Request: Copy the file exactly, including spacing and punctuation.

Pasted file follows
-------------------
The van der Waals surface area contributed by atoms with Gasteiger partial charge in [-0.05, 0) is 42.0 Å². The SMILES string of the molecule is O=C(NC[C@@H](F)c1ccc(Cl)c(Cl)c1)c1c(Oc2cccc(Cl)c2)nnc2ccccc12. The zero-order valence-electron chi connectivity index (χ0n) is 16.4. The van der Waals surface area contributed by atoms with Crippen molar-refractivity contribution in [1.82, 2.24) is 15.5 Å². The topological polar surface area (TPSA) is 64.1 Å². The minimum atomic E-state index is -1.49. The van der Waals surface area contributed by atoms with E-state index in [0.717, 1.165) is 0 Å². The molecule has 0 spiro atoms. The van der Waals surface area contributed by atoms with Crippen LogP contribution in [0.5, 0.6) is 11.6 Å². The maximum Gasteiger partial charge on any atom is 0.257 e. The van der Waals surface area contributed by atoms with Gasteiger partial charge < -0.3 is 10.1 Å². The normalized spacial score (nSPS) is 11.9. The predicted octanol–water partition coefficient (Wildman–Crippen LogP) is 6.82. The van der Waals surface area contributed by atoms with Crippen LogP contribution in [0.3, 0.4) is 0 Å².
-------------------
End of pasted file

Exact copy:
The van der Waals surface area contributed by atoms with Gasteiger partial charge in [-0.05, 0) is 42.0 Å². The SMILES string of the molecule is O=C(NC[C@@H](F)c1ccc(Cl)c(Cl)c1)c1c(Oc2cccc(Cl)c2)nnc2ccccc12. The zero-order valence-electron chi connectivity index (χ0n) is 16.4. The van der Waals surface area contributed by atoms with Crippen molar-refractivity contribution in [1.82, 2.24) is 15.5 Å². The topological polar surface area (TPSA) is 64.1 Å². The minimum atomic E-state index is -1.49. The van der Waals surface area contributed by atoms with E-state index in [0.717, 1.165) is 0 Å². The molecule has 0 spiro atoms. The van der Waals surface area contributed by atoms with Crippen LogP contribution in [0.5, 0.6) is 11.6 Å². The maximum Gasteiger partial charge on any atom is 0.257 e. The van der Waals surface area contributed by atoms with Gasteiger partial charge < -0.3 is 10.1 Å². The normalized spacial score (nSPS) is 11.9. The predicted octanol–water partition coefficient (Wildman–Crippen LogP) is 6.82. The van der Waals surface area contributed by atoms with Crippen LogP contribution in [0.3, 0.4) is 0 Å².